testing

Unit Testing Auth0 Scripts

Unit Testing Auth0 Scripts isn’t exactly easy. Come see how to make it possible with a little magic and elbow grease.

You’re a good developer. You like testing your code. Security is important to you, so you also decide that you’ll use a 3rd party service for authentication and choose Auth0. Out-of-the-box, however, doesn’t quite get you what you need so you add some custom rules and scripts to it. You realize, however, that even though these scripts run in a NodeJS instance on their side, they don’t follow conventional patterns. How do I go about unit testing auth0 scripts, you ask yourself?

authentication failed

Skip Authentication Schemes in ASP.NET Core

Authentication in ASP.NET Core is both powerful and dynamic. It provides you the power to incorporate many different schemes and augment the logged-in security principal. Authentication schemes are how we apply authentication in ASP.NET Core. What if you want to skip authentication schemes in favor of another?

security

Understanding Policy-based authorization in ASP.NET Core

Application security is a vital piece of our overall success as developers. Many of us have learned and applied role-based or claim-based authorization. Overall, this has been “good enough”. Unfortunately, there are still many use-cases it can’t handle gracefully. We call one approach that solves these use-cases policy-based authorization.

timeout

ASP.NET Core Request Timeout IIS In-Process Mode

Over the years we’ve seen .NET mature and change since v1. We’ve seen server technologies mature in many ways. Things we did yesterday don’t necessarily work the same way today. One of those things that recently struck me was how request timeouts work in IIS. If like me, you just assumed they worked the same in .NET Core then I invite you to join me on this journey. Let’s explore how to make ASP.NET Core request timeouts work properly with IIS in-process hosting mode.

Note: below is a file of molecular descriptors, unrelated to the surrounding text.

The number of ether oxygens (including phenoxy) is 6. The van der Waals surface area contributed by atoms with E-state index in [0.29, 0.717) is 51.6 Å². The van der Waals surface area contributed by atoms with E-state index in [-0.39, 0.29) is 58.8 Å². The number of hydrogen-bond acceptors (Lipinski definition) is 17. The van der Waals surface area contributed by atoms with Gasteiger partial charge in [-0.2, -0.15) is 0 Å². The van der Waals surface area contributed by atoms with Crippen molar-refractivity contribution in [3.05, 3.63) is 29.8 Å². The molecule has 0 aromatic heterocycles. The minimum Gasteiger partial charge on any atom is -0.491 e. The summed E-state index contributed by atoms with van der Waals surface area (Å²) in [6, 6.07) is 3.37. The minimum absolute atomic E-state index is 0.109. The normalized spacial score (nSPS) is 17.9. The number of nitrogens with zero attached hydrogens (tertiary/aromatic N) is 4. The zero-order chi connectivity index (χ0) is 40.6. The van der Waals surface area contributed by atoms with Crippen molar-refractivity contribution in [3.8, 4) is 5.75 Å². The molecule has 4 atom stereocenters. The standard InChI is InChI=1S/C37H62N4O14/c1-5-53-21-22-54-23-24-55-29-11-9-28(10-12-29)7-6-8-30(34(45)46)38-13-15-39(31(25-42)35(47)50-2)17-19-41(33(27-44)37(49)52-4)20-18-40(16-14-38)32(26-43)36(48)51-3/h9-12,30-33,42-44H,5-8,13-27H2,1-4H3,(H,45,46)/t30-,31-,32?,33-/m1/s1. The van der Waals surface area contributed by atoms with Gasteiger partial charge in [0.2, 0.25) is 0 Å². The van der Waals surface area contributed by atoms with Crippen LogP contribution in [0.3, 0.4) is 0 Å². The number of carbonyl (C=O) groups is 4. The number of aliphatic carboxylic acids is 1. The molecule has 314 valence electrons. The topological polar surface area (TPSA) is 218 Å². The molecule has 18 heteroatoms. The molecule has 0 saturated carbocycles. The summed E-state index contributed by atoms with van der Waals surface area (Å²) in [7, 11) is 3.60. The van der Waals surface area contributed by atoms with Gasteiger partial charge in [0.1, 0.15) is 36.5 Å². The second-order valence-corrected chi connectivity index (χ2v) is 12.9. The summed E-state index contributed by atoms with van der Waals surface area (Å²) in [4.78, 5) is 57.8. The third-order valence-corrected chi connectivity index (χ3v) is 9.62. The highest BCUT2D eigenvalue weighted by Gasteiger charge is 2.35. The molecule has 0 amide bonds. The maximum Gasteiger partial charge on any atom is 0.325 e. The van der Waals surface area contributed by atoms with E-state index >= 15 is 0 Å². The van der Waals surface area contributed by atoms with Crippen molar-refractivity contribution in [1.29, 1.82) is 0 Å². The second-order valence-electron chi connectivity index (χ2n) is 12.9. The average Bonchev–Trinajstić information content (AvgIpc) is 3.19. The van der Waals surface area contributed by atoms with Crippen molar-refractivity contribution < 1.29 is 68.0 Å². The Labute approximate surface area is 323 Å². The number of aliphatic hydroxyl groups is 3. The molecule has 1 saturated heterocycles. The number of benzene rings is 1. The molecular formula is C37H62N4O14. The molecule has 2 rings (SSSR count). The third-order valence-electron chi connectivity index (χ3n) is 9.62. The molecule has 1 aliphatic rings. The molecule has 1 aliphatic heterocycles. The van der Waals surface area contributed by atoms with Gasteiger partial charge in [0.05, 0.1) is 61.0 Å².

Windows Authentication in NET Core: Expanding Role-Based Security

I recently wrote about implementing Windows Authentication with React and .NET Core. Given the length of that post, I found it necessary to keep it bare bones. Today we’re going to talk about expanding our Windows Authentication in NET Core by adding role-based security.

.NET Core JSON Serialization Changes – Newtonsoft vs System.Text.Json

I’ve been using Microsoft .NET for a long time. I started my programming journey learning C# on .NET 1.0 right after it’s initial release. In that time I have only experienced a breaking change twice. Once with WCF configuration in my app.config, and recently with the JSON serialization (or deserialization, as it were). For those upgrading a .NET Core 2.x application to .NET Core 3.x, you’ll want to be aware of some changes in the defaults. Today let’s talk about .NET Core and how it handles JSON serialization (and deserialization).